The Aga Khan, role model for Canada’s 100,000 Ismailis, is in Toronto to lay the foundation for an Islamic museum and cultural centre. The construction on Canadian soil of the largest Islamic museum in the English-speaking world marks a significant milestone for a community that arrived in Canada 38 years ago. In the last four decades, Ismailis have emerged as a remarkable success story. Their integration is seen as one of the reasons the Aga Khan promotes Canadian-style pluralism as a model for the world. In a short time, Ismailis have become leading figures in politics, business and the professions, with prominent people including Rogers CEO Nadir Mohamed and Senator Mobina Jaffer.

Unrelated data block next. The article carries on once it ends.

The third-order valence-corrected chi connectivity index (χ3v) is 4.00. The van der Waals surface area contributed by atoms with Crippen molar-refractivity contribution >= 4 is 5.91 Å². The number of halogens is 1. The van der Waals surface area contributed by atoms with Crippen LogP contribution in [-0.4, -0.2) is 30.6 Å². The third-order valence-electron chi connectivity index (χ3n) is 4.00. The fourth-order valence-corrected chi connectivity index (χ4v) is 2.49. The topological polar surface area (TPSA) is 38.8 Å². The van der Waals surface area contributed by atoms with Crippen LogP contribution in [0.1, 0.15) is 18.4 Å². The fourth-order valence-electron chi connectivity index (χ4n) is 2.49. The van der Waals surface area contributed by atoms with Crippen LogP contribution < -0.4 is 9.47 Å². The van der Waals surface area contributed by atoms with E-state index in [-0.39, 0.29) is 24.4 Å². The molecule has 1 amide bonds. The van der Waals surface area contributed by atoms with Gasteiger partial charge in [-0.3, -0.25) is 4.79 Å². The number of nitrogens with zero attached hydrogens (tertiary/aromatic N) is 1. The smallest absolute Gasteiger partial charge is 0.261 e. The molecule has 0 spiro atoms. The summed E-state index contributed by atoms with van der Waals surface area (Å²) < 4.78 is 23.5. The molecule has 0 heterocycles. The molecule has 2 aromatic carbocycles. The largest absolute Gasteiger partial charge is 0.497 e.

The museum is scheduled to open in 2013 near Don Mills Rd. and Eglinton Ave.
Recently, the Turkish community of one Munich district had to bury their plans for a new mosque. The conservative party CSU had blocked the construction for reasons of “wrong place, wrong architecture” and the lack of involvement of local neighbors. Furthermore, the initiative was proposed by an organization which has close ties to the Turkish government.
But now it is the turn of a different initiative. The imam of Penzberg, a small town near Munich, Benjamin Idriz, proposed his plans of a “Centre for Islam in Europe – Munich.” Born in Macedonia, Idriz has long worked for this project which will involve a mosque and community services such as a kindergarten, a space for senior citizens, a library and an Islamic museum. The center strives to convey a liberal, European Islam.
For the first time, there is now a political consensus in the city council. All parties, including the CSU, have expressed their support for the new mosque project. The administration will therefore search for suitable premises at a central location.